Clouds are in the forecast for the Brantford Municipal Airport’s plan to install solar panels on the rooftops of the airport’s two largest hangars.
Last week, airport board member Greg Martin told council that selling electricity produced by the solar panels through the provincial microFIT program would generate revenue for maintenance and tarmac repairs.
But at Monday’s city council meeting, public works general manager Geoff Rae told councillors that there wasn’t enough time to prepare an application to the Ontario Power Authority by a Jan. 17 deadline.
The airport board had asked city staff to expedite the application, but Rae said it will not be possible to structurally assess the roof, lock down cost estimates, review the legal contract and find community partners, as recommended by the OPA for such projects.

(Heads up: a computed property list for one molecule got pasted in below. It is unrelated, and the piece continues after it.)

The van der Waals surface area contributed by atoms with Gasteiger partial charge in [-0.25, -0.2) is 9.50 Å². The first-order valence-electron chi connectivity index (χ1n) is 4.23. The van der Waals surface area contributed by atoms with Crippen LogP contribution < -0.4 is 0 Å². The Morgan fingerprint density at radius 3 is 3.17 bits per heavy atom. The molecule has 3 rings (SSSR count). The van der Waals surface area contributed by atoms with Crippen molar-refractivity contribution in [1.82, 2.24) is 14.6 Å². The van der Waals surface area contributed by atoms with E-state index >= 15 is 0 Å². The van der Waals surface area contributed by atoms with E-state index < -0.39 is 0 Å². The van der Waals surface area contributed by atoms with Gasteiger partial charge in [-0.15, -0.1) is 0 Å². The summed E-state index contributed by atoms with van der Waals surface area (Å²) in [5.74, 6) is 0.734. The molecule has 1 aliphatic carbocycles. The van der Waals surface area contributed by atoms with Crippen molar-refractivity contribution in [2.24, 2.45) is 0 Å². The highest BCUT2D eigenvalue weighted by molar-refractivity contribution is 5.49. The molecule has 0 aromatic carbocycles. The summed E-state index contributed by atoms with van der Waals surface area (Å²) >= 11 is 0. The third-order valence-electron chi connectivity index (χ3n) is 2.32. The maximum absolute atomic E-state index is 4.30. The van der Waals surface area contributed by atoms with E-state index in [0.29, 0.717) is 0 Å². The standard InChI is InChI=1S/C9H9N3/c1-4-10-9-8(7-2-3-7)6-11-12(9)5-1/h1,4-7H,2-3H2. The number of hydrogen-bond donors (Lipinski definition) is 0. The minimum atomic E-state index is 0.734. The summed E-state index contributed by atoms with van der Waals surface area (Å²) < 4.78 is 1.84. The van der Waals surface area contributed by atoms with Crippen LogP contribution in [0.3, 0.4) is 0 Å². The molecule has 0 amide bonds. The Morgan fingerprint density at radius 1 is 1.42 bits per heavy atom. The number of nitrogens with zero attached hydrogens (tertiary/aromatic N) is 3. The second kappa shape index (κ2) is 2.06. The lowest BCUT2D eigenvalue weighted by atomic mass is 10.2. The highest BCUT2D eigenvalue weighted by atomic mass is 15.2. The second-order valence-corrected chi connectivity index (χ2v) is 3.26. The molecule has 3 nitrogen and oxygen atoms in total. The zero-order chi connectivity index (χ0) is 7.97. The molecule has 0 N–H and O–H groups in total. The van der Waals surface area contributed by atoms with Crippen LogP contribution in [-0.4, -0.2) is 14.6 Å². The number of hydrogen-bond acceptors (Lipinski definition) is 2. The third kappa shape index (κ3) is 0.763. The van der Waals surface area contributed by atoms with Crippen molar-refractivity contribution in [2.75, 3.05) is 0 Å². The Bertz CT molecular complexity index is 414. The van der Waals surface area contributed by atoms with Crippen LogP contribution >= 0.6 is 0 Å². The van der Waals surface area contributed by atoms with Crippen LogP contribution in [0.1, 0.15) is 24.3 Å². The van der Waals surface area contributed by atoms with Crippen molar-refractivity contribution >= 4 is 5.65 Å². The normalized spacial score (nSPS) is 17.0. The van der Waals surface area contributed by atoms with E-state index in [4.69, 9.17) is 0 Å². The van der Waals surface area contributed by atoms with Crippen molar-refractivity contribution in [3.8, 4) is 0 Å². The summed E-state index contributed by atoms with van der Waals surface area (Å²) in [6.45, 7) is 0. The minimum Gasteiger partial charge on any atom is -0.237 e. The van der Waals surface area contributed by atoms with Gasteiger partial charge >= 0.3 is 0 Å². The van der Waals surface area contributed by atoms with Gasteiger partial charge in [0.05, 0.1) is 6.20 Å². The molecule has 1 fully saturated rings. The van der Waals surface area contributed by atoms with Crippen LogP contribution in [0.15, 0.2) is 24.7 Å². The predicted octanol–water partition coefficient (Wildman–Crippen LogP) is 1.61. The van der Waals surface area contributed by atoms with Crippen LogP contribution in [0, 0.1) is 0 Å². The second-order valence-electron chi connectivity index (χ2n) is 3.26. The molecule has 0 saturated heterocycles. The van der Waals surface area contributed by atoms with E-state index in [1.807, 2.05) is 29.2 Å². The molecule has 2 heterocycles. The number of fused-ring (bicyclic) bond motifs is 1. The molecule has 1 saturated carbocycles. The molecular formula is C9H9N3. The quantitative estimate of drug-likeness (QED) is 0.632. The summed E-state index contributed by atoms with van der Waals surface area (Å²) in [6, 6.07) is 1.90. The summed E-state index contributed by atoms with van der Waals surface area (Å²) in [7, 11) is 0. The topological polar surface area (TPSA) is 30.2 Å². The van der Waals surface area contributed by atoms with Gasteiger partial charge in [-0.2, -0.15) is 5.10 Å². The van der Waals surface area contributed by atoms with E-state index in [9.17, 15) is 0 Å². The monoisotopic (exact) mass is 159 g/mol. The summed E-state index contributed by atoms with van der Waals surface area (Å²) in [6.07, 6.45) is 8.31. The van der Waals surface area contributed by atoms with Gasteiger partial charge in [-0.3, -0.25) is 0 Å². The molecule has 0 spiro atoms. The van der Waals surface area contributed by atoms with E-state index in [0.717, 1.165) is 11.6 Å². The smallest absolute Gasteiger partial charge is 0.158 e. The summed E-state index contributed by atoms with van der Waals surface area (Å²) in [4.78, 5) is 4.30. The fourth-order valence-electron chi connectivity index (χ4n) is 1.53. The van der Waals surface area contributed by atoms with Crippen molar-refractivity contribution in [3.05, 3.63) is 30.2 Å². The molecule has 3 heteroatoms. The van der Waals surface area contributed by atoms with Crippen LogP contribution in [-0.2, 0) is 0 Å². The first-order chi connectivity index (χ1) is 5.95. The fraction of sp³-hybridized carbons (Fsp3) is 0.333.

Taking all of these steps in time to meet the deadline would require “external assistance” from lawyers, engineers and project managers to the tune of $100,000 in non-refundable costs.
“At this time, the thorough analysis can’t be conducted,” Rae said.
An informal proposal from Brant Renewable Energy indicated that installing solar panels on the 80,000 square feet of rooftop space could generate 600 kilowatt hours of power, which works out to roughly $400,000 in annual revenue.
Capital costs for the project were projected to be $2.1 million, plus $18,000 annually to insure and operate the panels.
Coun. David Neumann worried that missing this chance to apply to the microFIT program might scuttle the project, as there is no guarantee the province will offer preferential hydro rates to renewable energy projects in the future.
However, Rae was still optimistic.
“We want to continue to progress so we are ready when the next available window becomes open,” he said.